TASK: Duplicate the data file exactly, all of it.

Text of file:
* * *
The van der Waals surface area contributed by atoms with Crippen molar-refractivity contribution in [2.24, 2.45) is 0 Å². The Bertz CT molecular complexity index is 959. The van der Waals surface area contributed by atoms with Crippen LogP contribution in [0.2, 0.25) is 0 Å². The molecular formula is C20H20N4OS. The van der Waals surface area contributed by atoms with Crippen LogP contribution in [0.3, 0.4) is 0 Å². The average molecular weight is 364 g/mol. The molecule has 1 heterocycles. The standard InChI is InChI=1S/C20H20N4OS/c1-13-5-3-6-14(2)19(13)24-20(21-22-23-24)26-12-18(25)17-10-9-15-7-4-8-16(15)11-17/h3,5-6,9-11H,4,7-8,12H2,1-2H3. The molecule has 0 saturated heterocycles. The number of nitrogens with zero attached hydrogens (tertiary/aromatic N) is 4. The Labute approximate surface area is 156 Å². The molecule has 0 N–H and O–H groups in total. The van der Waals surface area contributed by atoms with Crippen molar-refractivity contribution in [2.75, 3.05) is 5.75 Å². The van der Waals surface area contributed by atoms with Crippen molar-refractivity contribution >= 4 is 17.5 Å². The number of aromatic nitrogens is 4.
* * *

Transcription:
The van der Waals surface area contributed by atoms with Crippen molar-refractivity contribution in [2.24, 2.45) is 0 Å². The Bertz CT molecular complexity index is 959. The van der Waals surface area contributed by atoms with Crippen LogP contribution in [0.2, 0.25) is 0 Å². The molecular formula is C20H20N4OS. The van der Waals surface area contributed by atoms with Crippen LogP contribution in [0.3, 0.4) is 0 Å². The average molecular weight is 364 g/mol. The molecule has 1 heterocycles. The standard InChI is InChI=1S/C20H20N4OS/c1-13-5-3-6-14(2)19(13)24-20(21-22-23-24)26-12-18(25)17-10-9-15-7-4-8-16(15)11-17/h3,5-6,9-11H,4,7-8,12H2,1-2H3. The molecule has 0 saturated heterocycles. The number of nitrogens with zero attached hydrogens (tertiary/aromatic N) is 4. The Labute approximate surface area is 156 Å². The molecule has 0 N–H and O–H groups in total. The van der Waals surface area contributed by atoms with Crippen molar-refractivity contribution in [2.75, 3.05) is 5.75 Å². The van der Waals surface area contributed by atoms with Crippen molar-refractivity contribution >= 4 is 17.5 Å². The number of aromatic nitrogens is 4.